Luo Qing Chuan is a modern day girl with a love of history who accidentally travels back in time to Emperor Kang Xi's era of the Qing dynasty. She becomes embroiled in the princes' struggle for the throne and is torn between her love for Yin Si, the eighth prince, and Yin Zhen, the fourth prince and future Emperor Yong Zheng. Caught in the crossfire of political intrigue, her wit and historical knowledge serves her well in her bid to stay alive as she begins to realize that true history is much darker and uglier than books portray.
Runtime: 45 minutes
Palace - Forbidden City - Netflix
The Forbidden City is a palace complex in central Beijing, China. The former Chinese imperial palace from the Ming dynasty to the end of the Qing dynasty—the years 1420 to 1912, it now houses the Palace Museum. The Forbidden City served as the home of emperors and their households as well as the ceremonial and political center of Chinese government for almost 500 years. Constructed from 1406 to 1420, the complex consists of 980 buildings and covers 72 hectares (over 180 acres). The palace exemplifies traditional Chinese palatial architecture, and has influenced cultural and architectural developments in East Asia and elsewhere. The Forbidden City was declared a World Heritage Site in 1987, and is listed by UNESCO as the largest collection of preserved ancient wooden structures in the world. Since 1925 the Forbidden City has been under the charge of the Palace Museum, whose extensive collection of artwork and artefacts were built upon the imperial collections of the Ming and Qing dynasties. Part of the museum's former collection is now in the National Palace Museum in Taipei. Both museums descend from the same institution, but were split after the Chinese Civil War. Since 2012, the Forbidden City has seen an average of 15 million visitors annually, and received more than 16 million visitors in 2016 and 2017.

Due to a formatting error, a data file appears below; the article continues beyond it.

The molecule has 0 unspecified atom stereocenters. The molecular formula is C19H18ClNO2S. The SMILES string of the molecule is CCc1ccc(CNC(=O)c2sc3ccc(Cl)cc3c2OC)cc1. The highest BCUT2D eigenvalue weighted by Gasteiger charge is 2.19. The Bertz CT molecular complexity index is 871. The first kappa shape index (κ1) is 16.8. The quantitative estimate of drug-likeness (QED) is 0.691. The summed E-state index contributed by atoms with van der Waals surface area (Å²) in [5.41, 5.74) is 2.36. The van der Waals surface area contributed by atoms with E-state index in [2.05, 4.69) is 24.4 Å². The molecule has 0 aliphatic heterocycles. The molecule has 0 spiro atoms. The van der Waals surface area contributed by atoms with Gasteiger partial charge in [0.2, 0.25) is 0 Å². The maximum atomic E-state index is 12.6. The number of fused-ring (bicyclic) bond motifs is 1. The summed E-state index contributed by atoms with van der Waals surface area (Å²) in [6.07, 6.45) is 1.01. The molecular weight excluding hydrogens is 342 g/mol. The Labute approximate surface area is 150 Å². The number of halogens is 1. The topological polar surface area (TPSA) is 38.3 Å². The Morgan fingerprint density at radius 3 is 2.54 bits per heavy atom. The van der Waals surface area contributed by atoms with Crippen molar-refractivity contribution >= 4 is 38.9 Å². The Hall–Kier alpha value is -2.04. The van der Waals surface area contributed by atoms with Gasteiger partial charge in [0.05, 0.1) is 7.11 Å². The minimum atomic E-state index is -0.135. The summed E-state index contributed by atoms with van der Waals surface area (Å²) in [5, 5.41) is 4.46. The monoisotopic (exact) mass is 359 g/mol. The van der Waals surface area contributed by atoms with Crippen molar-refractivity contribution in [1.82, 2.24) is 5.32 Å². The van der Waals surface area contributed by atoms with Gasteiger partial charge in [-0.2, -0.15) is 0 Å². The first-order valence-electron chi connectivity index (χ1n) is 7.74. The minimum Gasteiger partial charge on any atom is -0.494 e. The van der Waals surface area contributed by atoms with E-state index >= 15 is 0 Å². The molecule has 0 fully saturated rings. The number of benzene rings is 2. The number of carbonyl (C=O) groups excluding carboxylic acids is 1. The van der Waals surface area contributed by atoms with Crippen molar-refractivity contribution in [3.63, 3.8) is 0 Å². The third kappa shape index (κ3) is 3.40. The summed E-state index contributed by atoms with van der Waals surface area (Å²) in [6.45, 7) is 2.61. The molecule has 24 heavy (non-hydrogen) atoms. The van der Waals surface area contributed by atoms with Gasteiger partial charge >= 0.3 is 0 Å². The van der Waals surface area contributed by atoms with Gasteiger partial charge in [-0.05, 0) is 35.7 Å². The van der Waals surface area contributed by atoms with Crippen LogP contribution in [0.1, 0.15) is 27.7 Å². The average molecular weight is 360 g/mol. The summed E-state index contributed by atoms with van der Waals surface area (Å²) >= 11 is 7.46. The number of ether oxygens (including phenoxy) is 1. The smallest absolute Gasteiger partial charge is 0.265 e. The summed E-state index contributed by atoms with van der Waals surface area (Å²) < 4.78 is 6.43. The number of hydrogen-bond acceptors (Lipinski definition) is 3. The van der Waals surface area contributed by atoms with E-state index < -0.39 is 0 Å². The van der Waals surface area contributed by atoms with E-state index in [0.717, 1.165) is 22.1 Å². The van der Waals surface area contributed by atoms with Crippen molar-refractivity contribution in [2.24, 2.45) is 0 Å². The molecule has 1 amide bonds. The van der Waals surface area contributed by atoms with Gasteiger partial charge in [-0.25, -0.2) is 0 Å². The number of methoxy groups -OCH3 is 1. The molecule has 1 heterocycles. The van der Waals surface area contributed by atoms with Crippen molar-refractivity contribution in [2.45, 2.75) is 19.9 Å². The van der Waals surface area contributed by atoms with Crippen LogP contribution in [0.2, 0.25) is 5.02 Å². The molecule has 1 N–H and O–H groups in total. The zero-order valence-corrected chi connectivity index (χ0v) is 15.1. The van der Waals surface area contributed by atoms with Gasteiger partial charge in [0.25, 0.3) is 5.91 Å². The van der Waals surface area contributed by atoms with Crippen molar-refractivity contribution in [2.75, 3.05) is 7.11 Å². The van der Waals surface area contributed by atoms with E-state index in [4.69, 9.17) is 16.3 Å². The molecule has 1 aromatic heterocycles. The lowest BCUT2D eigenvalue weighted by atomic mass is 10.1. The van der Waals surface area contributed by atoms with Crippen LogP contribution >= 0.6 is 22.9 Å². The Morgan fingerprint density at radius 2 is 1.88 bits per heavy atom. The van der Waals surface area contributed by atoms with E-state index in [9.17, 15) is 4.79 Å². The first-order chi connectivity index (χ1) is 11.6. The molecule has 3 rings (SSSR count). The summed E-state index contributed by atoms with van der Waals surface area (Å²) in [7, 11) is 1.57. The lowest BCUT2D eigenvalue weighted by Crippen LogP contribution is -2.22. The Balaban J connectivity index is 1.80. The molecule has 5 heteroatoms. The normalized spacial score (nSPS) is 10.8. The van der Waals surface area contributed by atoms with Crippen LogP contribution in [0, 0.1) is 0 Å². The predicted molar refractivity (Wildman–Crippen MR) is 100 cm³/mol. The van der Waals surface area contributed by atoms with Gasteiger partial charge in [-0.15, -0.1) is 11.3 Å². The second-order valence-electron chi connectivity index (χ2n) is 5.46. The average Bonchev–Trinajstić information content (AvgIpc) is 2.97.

Palace - Inner Court or the Northern Section - Netflix
The Inner Court is separated from the Outer Court by an oblong courtyard lying orthogonal to the City's main axis. It was the home of the Emperor and his family. In the Qing dynasty, the Emperor lived and worked almost exclusively in the Inner Court, with the Outer Court used only for ceremonial purposes.
Palace - References - Netflix